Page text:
Law enforcement officials across the North Coast say they are using U.S. Drug Enforcement Administration grants to target the largest and most environmentally damaging pot gardens, often those planted by people trespassing on public or private lands. Nationally, the DEA spent $18 million last year on pot eradication, $5.3 million of that in California.

Lake County’s 1,329 square miles are rural and wild. About half are public lands, mostly in Mendocino National Forest. County officials, including Sheriff Brian Martin, say it’s one of the top marijuana producers in the state. It is a hard claim to verify for an industry that sources marijuana from a wide variety of places, from six pot plants in grandma’s garden to illicit plots hidden in the remote mountains. But state marijuana eradication reports regularly put Lake County at the top.

So far this season, its sheriff’s detectives have destroyed 160,000 pot plants. The vast majority — except for “a couple thousand” — were from what Walsh calls “mountain gardens,” cannabis farms hidden in remote areas of private or public lands.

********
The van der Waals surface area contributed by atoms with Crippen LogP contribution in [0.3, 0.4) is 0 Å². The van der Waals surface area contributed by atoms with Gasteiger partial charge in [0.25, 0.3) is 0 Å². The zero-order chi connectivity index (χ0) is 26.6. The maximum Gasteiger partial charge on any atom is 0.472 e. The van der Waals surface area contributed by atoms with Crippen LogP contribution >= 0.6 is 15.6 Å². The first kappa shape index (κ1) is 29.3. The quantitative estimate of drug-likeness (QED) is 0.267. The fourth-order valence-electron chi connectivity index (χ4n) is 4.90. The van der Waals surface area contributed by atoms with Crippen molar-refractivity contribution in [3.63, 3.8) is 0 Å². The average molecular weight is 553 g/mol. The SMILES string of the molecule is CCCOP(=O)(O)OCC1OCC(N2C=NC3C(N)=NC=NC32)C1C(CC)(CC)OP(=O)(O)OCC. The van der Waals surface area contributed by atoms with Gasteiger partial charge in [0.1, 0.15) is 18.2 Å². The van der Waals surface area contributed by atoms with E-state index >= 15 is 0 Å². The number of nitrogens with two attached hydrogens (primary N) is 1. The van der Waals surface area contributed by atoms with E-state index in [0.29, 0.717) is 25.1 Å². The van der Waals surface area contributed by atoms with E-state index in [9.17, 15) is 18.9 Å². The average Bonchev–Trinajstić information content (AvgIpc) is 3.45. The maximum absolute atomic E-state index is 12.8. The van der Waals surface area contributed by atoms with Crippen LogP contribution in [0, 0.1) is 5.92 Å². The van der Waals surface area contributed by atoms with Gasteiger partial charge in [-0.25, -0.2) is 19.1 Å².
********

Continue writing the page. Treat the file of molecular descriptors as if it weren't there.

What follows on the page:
The illegal garden outside Kelseyville was spotted on private property several months before officials secured a search warrant to check it out. Walsh said they watched the area and had seen supply drops and men hiking gear into the woods.

On an unusually rainy June morning, Walsh’s team — about a dozen National Guardsmen and Bureau of Land Management officers — met before dawn and made the hourlong trek into the site.

The sleeping campers — who had probably been calling that patch of wild woods and pot gardens their home for months — bolted through the brush, one almost immediately disappearing into the wilderness. The second led Walsh and a BLM officer on a half-mile chase until he finally vanished in the woods somewhere near Kelsey Creek.

Back at the primitive camp, Walsh and the others found a pellet gun, .22-caliber rifle and a pistol. Hoses led to a large rectangular pit lined with tarps holding thousands of gallons of cold, clear water diverted from a spring. Someone had scratched out a grocery list in pencil on a scrap of cardboard: platanos, naranja, manzana, sodas, cervezas, cigarros. Muddy socks dangled from a laundry line. A dead rat was crushed in a trap near a makeshift kitchen equipped with a two-burner camp stove. A skunk tail hung on a nearby tree. The area reeked of human feces.